The 18 biggest computer science stories of 2018

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In New York Times columnist Thomas Friedman’s latest book “Thank You For Being Late,” he muses over the rapid pace of technological innovation since 2004.

“Twitter was still a sound, the cloud was still in the sky, and Skype, for most people, was a typographical error.”

Now while “juul” might not be a programming language decades from now, over the last year there’s been plenty of words that took on new meanings. From the massive Intel security flaw “Meltdown” to Google’s “Duplex” AI, there’s been no shortage of big stories in computer science this year. In no particular order, here are 18 of the highlights from 2018.

1. Cambridge Analytica

Political consulting firm Cambridge Analytica was accused of mining over 50 million Facebook users’ data and manipulating information to sway elections around the world. The firm targeted US voters using political advertisements tailored to their psychological preferences.

2. Spectre and Meltdown

The massive vulnerabilities were discovered on virtually all computer chips built in the last 20 years. They made it easier for malicious actors to access information that was previously thought to be secure, by exploiting a specific method called “speculative execution.”

3. 5G is coming

This year the mobile industry officially approved standards for 5G wireless, which is poised to soon enable higher-definition video streaming and potentially even home broadband.

4. RIP Net Neutrality

In June the Federal Communications Commission (FCC) officially repealed protections for net neutrality, the rule that all telecommunications network operators have to treat all traffic fairly and equally.  

5. AIs that can detect cancer

Researchers from industry and academic alike developed machine learning systems for cancer detection. Google says it has one that is 99 percent accurate at detecting metastatic breast cancer, while MIT has one that achieved 94 percent accuracy with radiologists in a binary test.

6. Quantum verification

This spring a grad student solved one of the most fundamental questions in quantum computing: verification.

Specifically, UC-Berkeley student Urmila Mahadev created a new protocol to determine if a quantum computer is, in the words of Quanta Magazine’s Erica Klarreich, “actually doing anything quantum at all.”

7. Magic Leap makes a leap

In July Magic Leap unveiled Magic Leap One, a $2,295 system aimed at developers. The immersive augmented reality uses 3-D computer-produced images over real life objects, to “projecting a digital light field into the user's eye” for an ultimate realism.

8. Black Hole interiors

Luminary physicist Leonard Susskind used computer science to show how black holes continue to grow in volume: specifically, computational complexity, meaning the number of computations needed to recover the black hole’s initial quantum state from the moment it formed.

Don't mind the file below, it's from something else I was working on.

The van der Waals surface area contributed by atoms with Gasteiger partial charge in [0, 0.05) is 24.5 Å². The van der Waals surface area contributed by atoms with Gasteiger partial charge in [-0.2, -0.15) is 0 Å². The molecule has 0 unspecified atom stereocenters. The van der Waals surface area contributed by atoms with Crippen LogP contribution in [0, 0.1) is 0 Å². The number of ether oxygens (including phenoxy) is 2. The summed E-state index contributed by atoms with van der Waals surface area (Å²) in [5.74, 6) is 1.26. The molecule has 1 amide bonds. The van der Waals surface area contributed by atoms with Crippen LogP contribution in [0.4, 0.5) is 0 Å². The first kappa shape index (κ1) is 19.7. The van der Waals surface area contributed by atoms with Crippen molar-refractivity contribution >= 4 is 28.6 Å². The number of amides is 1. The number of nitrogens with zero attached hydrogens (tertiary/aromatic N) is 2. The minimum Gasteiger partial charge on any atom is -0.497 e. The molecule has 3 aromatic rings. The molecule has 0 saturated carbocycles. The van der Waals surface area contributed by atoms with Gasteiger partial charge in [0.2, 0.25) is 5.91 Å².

9. The latest from Boston Dynamics

The robots are now starting to work together! Boston Dynamics showed off their dexterity with bots that can open doors for their armless robot friends.

10. Bigger, better datasets

Google AI announced a huge asset to the computer vision field: Open Images V4, the largest existing dataset with object location annotations and over 1.9 million images. The set contains diverse images with multiple objects and complex scenes.

11. An AI that can make phone calls

Google unveiled Duplex, an assistant created to communicate with humans more naturally. The digital helper can make phone calls for you and hold intelligent conversations, and could be used for completing straightforward, specific tasks like making your doctors appointments or calling the salon.

12. Blockchain goes bonkers

Blockchain continues to make major in-roads. NASDAQ announced that it will be partnering with the investment management firm VanEck to bring multiple cryptocurrencies to market. There were even bipartisan bills introduced to Congress to boost blockchain adoption and prevent price manipulation.

13. A better AI chip for self-driving cars

Tesla CEO Elon Musk’s quest to power self-driving cars got a leg up with his announcement of their AI chip that’s 10 times faster than the existing Nvidia chip, - and has been described as the key to “unlocking full autonomy.”

14. Cyborg plant drives itself towards light

Plants might being changing their “sedentary” reputation thanks to researchers from MIT’s Media Lab. The team’s cybernetic plant uses electrodes, a robot, and wheels to drive itself towards light sources to survive. By using signals that already exist in nature, like light-sensing capacity, instead of hardware, this could enable more organic interfaces to use plants as monitoring devices.

15. Enabling anyone to create machine learning models

In January Google launched AutoML, a service that allows developers with no machine learning experience to build custom image-recognition models.

16. Understanding human evolution, using software

3-D software and medical scans were used for virtual reconstruction of a Neanderthal rib cage, which may help researchers better understand how this ancient human species moved and breathed - and what that means for us today.

17. A robot that looks - and swims - like a fish

MIT developed a soft robotic fish (“SoFi”) that can swim next to real fish in the ocean, enabling the closer study of aquatic life. SoFi swam in Fiji at depths of more than 50 feet, handling currents and taking videos using (what else?) a fisheye lens.

18. An AI that can outplay video gamers

Beating humans at board games is so two years ago. In June OpenAI announced that it has developed a system of neural networks that could beat humans at the popular battle game “Dota 2” - which Bill Gates called a “huge milestone” in artificial intelligence.